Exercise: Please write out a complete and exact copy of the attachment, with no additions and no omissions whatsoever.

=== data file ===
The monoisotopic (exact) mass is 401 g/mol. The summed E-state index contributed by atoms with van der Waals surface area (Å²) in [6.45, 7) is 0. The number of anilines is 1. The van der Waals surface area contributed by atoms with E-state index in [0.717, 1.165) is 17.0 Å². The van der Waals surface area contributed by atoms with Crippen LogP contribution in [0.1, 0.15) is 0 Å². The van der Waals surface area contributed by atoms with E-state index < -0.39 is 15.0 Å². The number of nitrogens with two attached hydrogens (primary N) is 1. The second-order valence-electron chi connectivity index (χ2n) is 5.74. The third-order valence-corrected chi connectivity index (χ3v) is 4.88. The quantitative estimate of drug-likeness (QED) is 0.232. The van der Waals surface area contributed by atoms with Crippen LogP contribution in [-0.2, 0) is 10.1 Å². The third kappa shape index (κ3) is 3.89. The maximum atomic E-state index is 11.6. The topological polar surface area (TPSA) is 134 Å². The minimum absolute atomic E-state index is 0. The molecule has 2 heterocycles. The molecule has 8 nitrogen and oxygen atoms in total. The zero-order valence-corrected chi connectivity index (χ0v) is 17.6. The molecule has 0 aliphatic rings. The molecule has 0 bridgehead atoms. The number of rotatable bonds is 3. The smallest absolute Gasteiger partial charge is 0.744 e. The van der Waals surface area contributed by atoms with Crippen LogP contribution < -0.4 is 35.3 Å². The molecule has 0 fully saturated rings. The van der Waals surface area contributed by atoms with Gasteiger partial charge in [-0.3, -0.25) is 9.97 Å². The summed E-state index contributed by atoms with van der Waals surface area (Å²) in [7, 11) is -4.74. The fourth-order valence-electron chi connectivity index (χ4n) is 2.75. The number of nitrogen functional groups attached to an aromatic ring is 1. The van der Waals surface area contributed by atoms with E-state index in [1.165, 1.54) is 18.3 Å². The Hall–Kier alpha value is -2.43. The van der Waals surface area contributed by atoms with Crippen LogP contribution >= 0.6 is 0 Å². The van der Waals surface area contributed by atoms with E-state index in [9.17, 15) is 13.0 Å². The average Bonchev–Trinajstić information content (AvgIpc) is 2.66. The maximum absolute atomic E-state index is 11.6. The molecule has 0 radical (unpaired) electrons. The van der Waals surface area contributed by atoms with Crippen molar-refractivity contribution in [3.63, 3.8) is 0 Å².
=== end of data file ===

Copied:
The monoisotopic (exact) mass is 401 g/mol. The summed E-state index contributed by atoms with van der Waals surface area (Å²) in [6.45, 7) is 0. The number of anilines is 1. The van der Waals surface area contributed by atoms with E-state index in [0.717, 1.165) is 17.0 Å². The van der Waals surface area contributed by atoms with Crippen LogP contribution in [0.1, 0.15) is 0 Å². The van der Waals surface area contributed by atoms with E-state index < -0.39 is 15.0 Å². The number of nitrogens with two attached hydrogens (primary N) is 1. The second-order valence-electron chi connectivity index (χ2n) is 5.74. The third-order valence-corrected chi connectivity index (χ3v) is 4.88. The quantitative estimate of drug-likeness (QED) is 0.232. The van der Waals surface area contributed by atoms with Crippen LogP contribution in [-0.2, 0) is 10.1 Å². The third kappa shape index (κ3) is 3.89. The maximum atomic E-state index is 11.6. The topological polar surface area (TPSA) is 134 Å². The minimum absolute atomic E-state index is 0. The molecule has 2 heterocycles. The molecule has 8 nitrogen and oxygen atoms in total. The zero-order valence-corrected chi connectivity index (χ0v) is 17.6. The molecule has 0 aliphatic rings. The molecule has 0 bridgehead atoms. The number of rotatable bonds is 3. The smallest absolute Gasteiger partial charge is 0.744 e. The van der Waals surface area contributed by atoms with Crippen LogP contribution < -0.4 is 35.3 Å². The molecule has 0 fully saturated rings. The van der Waals surface area contributed by atoms with Gasteiger partial charge in [-0.3, -0.25) is 9.97 Å². The summed E-state index contributed by atoms with van der Waals surface area (Å²) in [7, 11) is -4.74. The fourth-order valence-electron chi connectivity index (χ4n) is 2.75. The number of nitrogen functional groups attached to an aromatic ring is 1. The van der Waals surface area contributed by atoms with E-state index in [1.165, 1.54) is 18.3 Å². The Hall–Kier alpha value is -2.43. The van der Waals surface area contributed by atoms with Crippen LogP contribution >= 0.6 is 0 Å². The van der Waals surface area contributed by atoms with E-state index in [9.17, 15) is 13.0 Å². The average Bonchev–Trinajstić information content (AvgIpc) is 2.66. The maximum absolute atomic E-state index is 11.6. The molecule has 0 radical (unpaired) electrons. The van der Waals surface area contributed by atoms with Crippen molar-refractivity contribution in [3.63, 3.8) is 0 Å².